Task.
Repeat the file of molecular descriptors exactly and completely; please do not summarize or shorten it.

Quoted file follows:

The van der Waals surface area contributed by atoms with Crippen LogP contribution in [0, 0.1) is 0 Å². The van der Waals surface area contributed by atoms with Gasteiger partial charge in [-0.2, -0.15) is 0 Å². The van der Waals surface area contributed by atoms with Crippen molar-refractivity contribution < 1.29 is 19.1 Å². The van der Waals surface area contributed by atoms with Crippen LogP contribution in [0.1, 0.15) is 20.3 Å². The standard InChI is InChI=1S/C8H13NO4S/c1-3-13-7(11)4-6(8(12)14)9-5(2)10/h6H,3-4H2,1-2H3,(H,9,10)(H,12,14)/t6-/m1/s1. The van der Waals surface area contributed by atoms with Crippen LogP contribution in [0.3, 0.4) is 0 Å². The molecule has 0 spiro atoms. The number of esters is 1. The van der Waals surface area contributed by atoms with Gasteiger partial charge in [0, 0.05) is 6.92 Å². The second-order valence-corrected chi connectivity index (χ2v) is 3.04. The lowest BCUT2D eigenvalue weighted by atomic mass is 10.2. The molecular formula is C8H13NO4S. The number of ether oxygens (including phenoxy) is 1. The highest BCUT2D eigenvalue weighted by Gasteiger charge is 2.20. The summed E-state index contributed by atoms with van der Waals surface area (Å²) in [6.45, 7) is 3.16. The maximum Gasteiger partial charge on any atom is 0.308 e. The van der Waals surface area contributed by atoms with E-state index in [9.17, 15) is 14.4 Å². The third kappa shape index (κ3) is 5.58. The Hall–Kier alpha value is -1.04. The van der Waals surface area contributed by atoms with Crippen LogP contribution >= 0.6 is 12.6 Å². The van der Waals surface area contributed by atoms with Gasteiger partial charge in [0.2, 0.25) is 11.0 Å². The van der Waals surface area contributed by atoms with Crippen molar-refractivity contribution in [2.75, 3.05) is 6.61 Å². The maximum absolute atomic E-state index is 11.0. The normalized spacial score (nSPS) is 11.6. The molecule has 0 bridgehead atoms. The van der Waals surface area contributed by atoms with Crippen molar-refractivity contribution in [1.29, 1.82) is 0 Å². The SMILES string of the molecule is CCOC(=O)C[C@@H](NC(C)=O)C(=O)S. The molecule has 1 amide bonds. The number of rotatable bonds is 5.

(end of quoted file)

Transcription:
The van der Waals surface area contributed by atoms with Crippen LogP contribution in [0, 0.1) is 0 Å². The van der Waals surface area contributed by atoms with Gasteiger partial charge in [-0.2, -0.15) is 0 Å². The van der Waals surface area contributed by atoms with Crippen molar-refractivity contribution < 1.29 is 19.1 Å². The van der Waals surface area contributed by atoms with Crippen LogP contribution in [0.1, 0.15) is 20.3 Å². The standard InChI is InChI=1S/C8H13NO4S/c1-3-13-7(11)4-6(8(12)14)9-5(2)10/h6H,3-4H2,1-2H3,(H,9,10)(H,12,14)/t6-/m1/s1. The van der Waals surface area contributed by atoms with Crippen LogP contribution in [0.3, 0.4) is 0 Å². The molecule has 0 spiro atoms. The number of esters is 1. The van der Waals surface area contributed by atoms with Gasteiger partial charge in [0, 0.05) is 6.92 Å². The second-order valence-corrected chi connectivity index (χ2v) is 3.04. The lowest BCUT2D eigenvalue weighted by atomic mass is 10.2. The molecular formula is C8H13NO4S. The number of ether oxygens (including phenoxy) is 1. The highest BCUT2D eigenvalue weighted by Gasteiger charge is 2.20. The summed E-state index contributed by atoms with van der Waals surface area (Å²) in [6.45, 7) is 3.16. The maximum Gasteiger partial charge on any atom is 0.308 e. The van der Waals surface area contributed by atoms with E-state index in [9.17, 15) is 14.4 Å². The third kappa shape index (κ3) is 5.58. The Hall–Kier alpha value is -1.04. The van der Waals surface area contributed by atoms with Crippen LogP contribution >= 0.6 is 12.6 Å². The van der Waals surface area contributed by atoms with Gasteiger partial charge in [0.2, 0.25) is 11.0 Å². The van der Waals surface area contributed by atoms with Crippen molar-refractivity contribution in [2.75, 3.05) is 6.61 Å². The maximum absolute atomic E-state index is 11.0. The normalized spacial score (nSPS) is 11.6. The molecule has 0 bridgehead atoms. The van der Waals surface area contributed by atoms with Crippen molar-refractivity contribution in [1.29, 1.82) is 0 Å². The SMILES string of the molecule is CCOC(=O)C[C@@H](NC(C)=O)C(=O)S. The molecule has 1 amide bonds. The number of rotatable bonds is 5.